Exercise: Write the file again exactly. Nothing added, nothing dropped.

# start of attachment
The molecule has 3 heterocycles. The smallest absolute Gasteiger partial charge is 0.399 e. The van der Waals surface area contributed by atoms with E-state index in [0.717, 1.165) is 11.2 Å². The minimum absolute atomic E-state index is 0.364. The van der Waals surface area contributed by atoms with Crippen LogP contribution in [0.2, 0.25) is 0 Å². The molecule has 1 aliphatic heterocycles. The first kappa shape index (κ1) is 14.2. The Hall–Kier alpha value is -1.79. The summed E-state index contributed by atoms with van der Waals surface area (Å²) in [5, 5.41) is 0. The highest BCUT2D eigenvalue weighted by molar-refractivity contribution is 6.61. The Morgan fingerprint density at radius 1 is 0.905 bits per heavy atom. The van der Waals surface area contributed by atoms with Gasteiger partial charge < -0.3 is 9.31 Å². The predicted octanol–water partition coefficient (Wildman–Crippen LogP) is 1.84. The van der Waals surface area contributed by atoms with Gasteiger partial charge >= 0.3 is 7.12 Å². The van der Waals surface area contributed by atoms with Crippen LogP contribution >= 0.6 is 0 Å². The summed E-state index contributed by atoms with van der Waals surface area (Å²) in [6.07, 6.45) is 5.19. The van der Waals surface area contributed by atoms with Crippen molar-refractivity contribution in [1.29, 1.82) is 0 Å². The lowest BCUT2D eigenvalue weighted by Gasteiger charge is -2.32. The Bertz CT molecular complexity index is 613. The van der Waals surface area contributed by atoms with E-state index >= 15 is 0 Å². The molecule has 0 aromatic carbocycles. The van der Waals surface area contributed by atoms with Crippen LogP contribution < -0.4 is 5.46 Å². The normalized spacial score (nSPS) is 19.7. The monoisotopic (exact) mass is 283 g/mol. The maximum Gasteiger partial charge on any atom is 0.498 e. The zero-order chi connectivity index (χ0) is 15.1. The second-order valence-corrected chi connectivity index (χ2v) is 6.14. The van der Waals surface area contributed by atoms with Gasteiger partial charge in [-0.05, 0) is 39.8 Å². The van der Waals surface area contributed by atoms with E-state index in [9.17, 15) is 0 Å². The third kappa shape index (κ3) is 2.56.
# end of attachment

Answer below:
The molecule has 3 heterocycles. The smallest absolute Gasteiger partial charge is 0.399 e. The van der Waals surface area contributed by atoms with E-state index in [0.717, 1.165) is 11.2 Å². The minimum absolute atomic E-state index is 0.364. The van der Waals surface area contributed by atoms with Crippen LogP contribution in [0.2, 0.25) is 0 Å². The molecule has 1 aliphatic heterocycles. The first kappa shape index (κ1) is 14.2. The Hall–Kier alpha value is -1.79. The summed E-state index contributed by atoms with van der Waals surface area (Å²) in [5, 5.41) is 0. The highest BCUT2D eigenvalue weighted by molar-refractivity contribution is 6.61. The Morgan fingerprint density at radius 1 is 0.905 bits per heavy atom. The van der Waals surface area contributed by atoms with Gasteiger partial charge < -0.3 is 9.31 Å². The predicted octanol–water partition coefficient (Wildman–Crippen LogP) is 1.84. The van der Waals surface area contributed by atoms with Gasteiger partial charge >= 0.3 is 7.12 Å². The van der Waals surface area contributed by atoms with Crippen LogP contribution >= 0.6 is 0 Å². The summed E-state index contributed by atoms with van der Waals surface area (Å²) in [6.07, 6.45) is 5.19. The van der Waals surface area contributed by atoms with Crippen molar-refractivity contribution in [1.29, 1.82) is 0 Å². The lowest BCUT2D eigenvalue weighted by Gasteiger charge is -2.32. The Bertz CT molecular complexity index is 613. The van der Waals surface area contributed by atoms with E-state index >= 15 is 0 Å². The molecule has 0 aromatic carbocycles. The van der Waals surface area contributed by atoms with Crippen LogP contribution < -0.4 is 5.46 Å². The normalized spacial score (nSPS) is 19.7. The monoisotopic (exact) mass is 283 g/mol. The maximum Gasteiger partial charge on any atom is 0.498 e. The zero-order chi connectivity index (χ0) is 15.1. The second-order valence-corrected chi connectivity index (χ2v) is 6.14. The van der Waals surface area contributed by atoms with Gasteiger partial charge in [-0.05, 0) is 39.8 Å². The van der Waals surface area contributed by atoms with E-state index in [9.17, 15) is 0 Å². The third kappa shape index (κ3) is 2.56.